Experts chalk out Palliative care plan for Covid 19 patients
OTTAWA - Covid 19 pandemic is growing everyday and the Global cases have crossed 850000 mark whereas figure of global deaths has gone beyond 41000 mark.
Palliative care physicians have chalked out a coronavirus disease 2019 (COVID-19) palliative care plan as an essential tool to provide care and help manage scarce resources during the pandemic.
The plan that essentially focuses on 8 critical elements -- "stuff," "staff," "space," "systems," "sedation," "separation," "communication" and "equity" has been published in CMAJ (Canadian Medical Association Journal).
Key Points are-
The severe acute respiratory syndrome coronavirus 2 (SARS-
CoV-2) pandemic will likely strain our health care system beyond
capacity, and palliative care services will be needed across many
different care settings, including intensive care units, hospital
wards, emergency departments and long-term care.
• Shared decision-making between clinicians and patients is a
core process in planning for the end of life; however, in a
pandemic, patient autonomy to choose life-prolonging
measures or location of death could be severely restricted as a
result of public health directives and resource availability, and
some patients may necessarily be isolated at end of life.
• Previous mass casualty events have taught us much about how
best to triage patients requiring care, and some of this work can
be adapted to palliative care; but little has been written on how
to manage those who are not offered life-sustaining measures.
• We advise acting now to stockpile medications and supplies used
in palliative care, train staff to meet palliative care needs, optimize
our space, refine our systems, alleviate the effects of separation,
have critical conversations and focus on marginalized populations
to ensure that all patients are cared for equitably.
• The SARS-CoV-2 pandemic has been tragic for many people
worldwide. Failing to provide Canadians with effective palliative
care would compound that tragedy
Palliative care is a human right for patients. "The current COVID-19 pandemic will likely strain our palliative services beyond capacity," says Dr. James Downar, the head of the Division of Palliative Care at the University of Ottawa and a palliative care physician at The Ottawa Hospital and Bruyère Continuing Care. "We advise acting now to stockpile medications and supplies used in palliative care, train staff to meet palliative care needs, optimize our space, refine our systems, alleviate the effects of separation, have critical conversations, and focus on marginalized populations to ensure that all patients who require palliative care receive it."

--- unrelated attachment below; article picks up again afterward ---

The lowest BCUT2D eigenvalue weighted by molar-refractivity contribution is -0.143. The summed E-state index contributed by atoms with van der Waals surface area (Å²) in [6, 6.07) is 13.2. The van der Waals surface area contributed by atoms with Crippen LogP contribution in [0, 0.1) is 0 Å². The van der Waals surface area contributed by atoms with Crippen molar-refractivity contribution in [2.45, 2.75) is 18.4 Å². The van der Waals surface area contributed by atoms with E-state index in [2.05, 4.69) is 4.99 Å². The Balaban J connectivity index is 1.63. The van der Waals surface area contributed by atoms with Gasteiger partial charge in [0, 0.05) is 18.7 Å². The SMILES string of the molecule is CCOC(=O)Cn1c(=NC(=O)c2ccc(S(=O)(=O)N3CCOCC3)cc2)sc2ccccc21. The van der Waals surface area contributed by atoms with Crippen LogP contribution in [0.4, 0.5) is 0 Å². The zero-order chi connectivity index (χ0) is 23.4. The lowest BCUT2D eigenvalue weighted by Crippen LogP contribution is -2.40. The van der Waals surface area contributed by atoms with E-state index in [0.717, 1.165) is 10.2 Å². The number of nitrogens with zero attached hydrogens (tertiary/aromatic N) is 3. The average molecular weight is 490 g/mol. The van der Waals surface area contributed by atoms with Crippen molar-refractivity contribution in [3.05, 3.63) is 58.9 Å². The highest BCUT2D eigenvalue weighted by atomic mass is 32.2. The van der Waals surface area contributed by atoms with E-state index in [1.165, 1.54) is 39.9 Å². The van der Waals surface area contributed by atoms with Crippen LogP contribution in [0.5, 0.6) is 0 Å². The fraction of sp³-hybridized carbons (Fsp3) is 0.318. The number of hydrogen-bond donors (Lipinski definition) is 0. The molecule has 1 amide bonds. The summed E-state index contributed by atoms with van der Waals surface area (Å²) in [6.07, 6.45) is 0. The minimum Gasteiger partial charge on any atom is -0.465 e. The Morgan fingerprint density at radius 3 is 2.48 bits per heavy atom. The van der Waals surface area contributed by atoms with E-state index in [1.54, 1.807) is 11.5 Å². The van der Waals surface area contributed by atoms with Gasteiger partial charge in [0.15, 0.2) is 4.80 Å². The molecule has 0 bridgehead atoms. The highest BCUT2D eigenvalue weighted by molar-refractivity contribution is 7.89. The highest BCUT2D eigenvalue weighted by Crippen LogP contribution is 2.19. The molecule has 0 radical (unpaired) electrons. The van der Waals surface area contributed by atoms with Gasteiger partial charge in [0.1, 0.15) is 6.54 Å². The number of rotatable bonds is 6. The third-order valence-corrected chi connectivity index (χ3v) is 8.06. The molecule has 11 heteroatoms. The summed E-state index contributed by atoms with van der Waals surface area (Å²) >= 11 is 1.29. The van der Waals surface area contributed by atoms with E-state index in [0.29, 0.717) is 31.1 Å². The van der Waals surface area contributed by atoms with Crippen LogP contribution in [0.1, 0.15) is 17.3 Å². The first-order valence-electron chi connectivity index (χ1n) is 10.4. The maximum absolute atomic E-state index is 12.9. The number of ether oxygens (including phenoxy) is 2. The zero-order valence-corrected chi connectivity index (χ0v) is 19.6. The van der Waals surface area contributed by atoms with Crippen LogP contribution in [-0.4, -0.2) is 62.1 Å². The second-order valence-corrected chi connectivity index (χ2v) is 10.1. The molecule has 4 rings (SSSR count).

"Many people already have advance care plans that stipulate that comfort measures are to be used if they become seriously ill," writes Dr. Downar with coauthors. "Other patients who are intubated and receiving mechanical ventilation but are not improving clinically will be extubated. A third group of patients may be denied ventilation because of resource scarcity."
The plan is an expansion of a framework developed by the US Task Force on Mass Casualty Critical Care for events with large numbers of injuries and casualties, with the addition of the last four elements, sedation, separation, communication and equity.
Stuff: medications should be stockpiled to provide comfort to patients on a larger scale, and for longer periods than usual. The authors suggest creating "palliative symptom management kits" for use by staff in long-term care facilities, paramedics and other health care professionals.
Staff: regional pandemic planning should include all health care professionals with palliative care training and involve educating others to offer palliative care.
Space: to accommodate large numbers of patients, it may be necessary to adapt specialized wards or nearby locations and ensure a quiet, peaceful environment for dying patients.
Systems: new triage systems and virtual care models may be used to allocate physicians and increase efficiency while reducing risk of infection.
Sedation: palliative sedation can provide comfort to people whose symptoms are unresponsive to standard comfort medications.
Separation: to lessen the sense of separation because of isolation measures, use video calling and technology to connect patient with family members.
Communication: open communication and understanding of a patient's wishes is critical, as many may not want to receive life-sustaining measures.
Equity: it is important to ensure marginalized groups, including people with disabilities or trauma and those living in poverty, have access to palliative care during a pandemic.
"Any triage system that does not integrate palliative care principles is unethical. Patients who are not expected to survive should not be abandoned but must receive palliative care as a human right," the authors concluded.
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